“If we confess our sins, he is faithful and just to forgive our sins, and to cleanse us from all unrighteousness” I John 1:9
Perhaps this verse is one of the most quoted verses by Christians (after John 3:16) from the bible. One of the strange interpretations believed by so many is , according to this verse, If I sin, I merely go to God and say “I’m sorry” and my sin will be pardoned. It leaves us with the impression that “I can continue in this sin and all I have to do is practice this formula each time. This verse is my authority for believing such.” Unfortunately that is not what the verse means.
The context of that verse is found in verses 5-10, and it deals with the subject of walking in the light. Walking in the light means, walking in unbroken fellowship with God. Enjoying His presence, feasting on His word and speaking to Him in prayer. Verse seven says “But if we walk in the light as He is in the light, we have fellowship one with another and the blood of Jesus Christ His son cleanseth us from all sin”. That word” cleanseth”, speaks of something that continually is happening as we walk in fellowship with Him.
Another marvel about this section is how it deals with the sin nature problem that never goes away. That being so there is the possibility that we may fail. Another verse in this book is found in chapter two verse one. We have the words, “My little children, these things write I unto you that ye sin not, (That is the ideal: do not sin.) And if any man sin, (But in case we do) we have an advocate with the father, Jesus Christ the righteous one”. Think of it like this: When we sin we are guilty of breaking the law, Jesus becomes our attorney, the one who never loses a case, and He pleads for us. We then receive forgiveness on the basis of Jesus being the one who is our advocate (attorney). God then declares us righteous. (That’s the meaning of the word Justification). Now back to the message.
Forgiveness has three important facets found in chapter one which are not obvious if you don’t read it carefully. The first part of forgiveness deals with the matter of confrontation. Usually when sin is committed guilt tales place. Thank God for the presence of guilt. Pity the man who never feels guilt over wrongdoing. The Holy Spirit uses guilt to remind us that some area of darkness has entered to hinder walking in the light. Guilt drives us to so something. It caused Adam to make fig leaves to cover himself. After guilt, God confronted him about the problem. The word confess means to say the same thing or agreeing with God. In Adam’s case, a lot of denying and making excuses preceded confessing that God was right. That’s what we do. We excuse our sin or blame someone else for it or even ignore it at times. When we do this forgiveness is not possible. We know that Adam eventually did the right thing because God forgave him, and the coats of skins were proof. David did the same thing .It was the Prophet Nathan, who was sent by God to confront him about His sin. David did not engage in making excuses. He confessed immediately and was forgiven, (there were serious consequences that followed...( He didn’t get off lightly with a mere slap on the wrists.) Guilt is the method used by the Holy Spirit to confront us about our sin. Its like watching a football game.. Everything goes smoothly until a foul has been committed and the whistle blows. It is then that the foul is dealt with, the penalty assesed, and the game continues.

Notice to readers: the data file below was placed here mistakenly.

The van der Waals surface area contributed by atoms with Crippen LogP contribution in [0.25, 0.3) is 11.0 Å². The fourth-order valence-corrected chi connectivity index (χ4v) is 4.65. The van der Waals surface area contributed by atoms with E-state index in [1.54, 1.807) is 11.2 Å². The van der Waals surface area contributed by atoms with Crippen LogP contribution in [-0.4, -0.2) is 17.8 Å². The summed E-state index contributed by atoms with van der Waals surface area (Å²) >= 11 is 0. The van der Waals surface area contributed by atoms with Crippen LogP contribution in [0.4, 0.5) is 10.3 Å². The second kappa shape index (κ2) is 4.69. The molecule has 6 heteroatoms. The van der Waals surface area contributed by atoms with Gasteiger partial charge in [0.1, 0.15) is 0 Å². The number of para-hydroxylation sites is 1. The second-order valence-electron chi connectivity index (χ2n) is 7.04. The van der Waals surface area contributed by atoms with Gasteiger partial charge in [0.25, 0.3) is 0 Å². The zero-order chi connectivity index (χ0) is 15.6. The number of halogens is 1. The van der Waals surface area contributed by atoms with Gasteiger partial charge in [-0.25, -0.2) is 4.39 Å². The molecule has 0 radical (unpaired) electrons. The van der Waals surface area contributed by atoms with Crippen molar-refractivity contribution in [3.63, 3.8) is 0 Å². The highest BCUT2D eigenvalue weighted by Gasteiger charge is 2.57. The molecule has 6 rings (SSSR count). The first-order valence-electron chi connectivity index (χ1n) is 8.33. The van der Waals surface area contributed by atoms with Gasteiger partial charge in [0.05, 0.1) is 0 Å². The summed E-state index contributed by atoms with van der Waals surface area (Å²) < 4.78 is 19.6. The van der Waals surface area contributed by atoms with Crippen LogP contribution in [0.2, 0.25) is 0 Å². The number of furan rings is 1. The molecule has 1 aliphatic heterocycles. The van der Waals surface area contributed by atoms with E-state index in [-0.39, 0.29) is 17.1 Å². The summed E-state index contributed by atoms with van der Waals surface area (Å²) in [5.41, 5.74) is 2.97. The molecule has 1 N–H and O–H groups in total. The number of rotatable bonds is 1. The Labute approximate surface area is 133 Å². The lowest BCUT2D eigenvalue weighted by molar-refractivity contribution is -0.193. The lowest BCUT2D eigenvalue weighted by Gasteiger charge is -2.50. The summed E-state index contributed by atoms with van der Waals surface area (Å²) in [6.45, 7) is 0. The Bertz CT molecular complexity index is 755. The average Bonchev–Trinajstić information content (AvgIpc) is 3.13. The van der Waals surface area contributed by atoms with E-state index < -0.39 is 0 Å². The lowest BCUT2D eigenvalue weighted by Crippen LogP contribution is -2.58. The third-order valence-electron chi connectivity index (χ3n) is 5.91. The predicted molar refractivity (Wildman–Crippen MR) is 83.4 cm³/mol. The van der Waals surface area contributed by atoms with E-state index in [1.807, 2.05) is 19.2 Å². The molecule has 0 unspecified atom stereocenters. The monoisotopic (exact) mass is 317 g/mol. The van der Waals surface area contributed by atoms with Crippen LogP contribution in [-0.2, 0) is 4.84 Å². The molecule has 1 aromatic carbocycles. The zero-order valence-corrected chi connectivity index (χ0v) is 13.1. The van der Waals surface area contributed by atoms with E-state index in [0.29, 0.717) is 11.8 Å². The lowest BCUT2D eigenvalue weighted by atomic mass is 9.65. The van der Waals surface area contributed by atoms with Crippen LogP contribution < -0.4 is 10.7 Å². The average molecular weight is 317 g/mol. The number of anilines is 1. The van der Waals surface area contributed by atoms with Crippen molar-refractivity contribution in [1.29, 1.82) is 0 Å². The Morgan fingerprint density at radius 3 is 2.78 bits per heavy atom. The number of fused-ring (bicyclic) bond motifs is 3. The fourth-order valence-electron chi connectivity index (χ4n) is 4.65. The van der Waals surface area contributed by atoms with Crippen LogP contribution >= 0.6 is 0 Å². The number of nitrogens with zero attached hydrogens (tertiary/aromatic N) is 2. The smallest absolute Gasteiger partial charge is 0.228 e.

The next part of forgiveness involves the word Confession. As we have mentioned, it means to agree with God. Admitting that He is right and we are wrong. This is where true repentance and sorrow for our sin takes place. It is where we come to understand the gravity of our ways. It means to see our sin with the way that God sees them. This is far from the meaning of reciting some formula to make the guilt go away. When we fail to confess, the feeling of guilt may disappear but the fact of guilt remains and peace will not come until true confession takes place.
We now come to the third part of forgiveness and it is described by the word determination. Once sin is confessed it should be accompanied by the determination to not go there again. “He that covereth his sin shall not prosper, but whoso confesseth and forsaketh them shall find mercy. Proverbs 28:13.
True forgiveness involves all three aspects to become a reality. Consider David and His great sorrow over his sin, found in Psalm 51. Consider also the great freedom that came to him when he was forgiven. You can read this in Psalm 32.
God’s ultimate desire is for you to experience the Joy of unbroken fellowship. Don’t hinder that by taking forgiveness lightly. It cost Jesus His life and God did not take sin casually. Neither should we.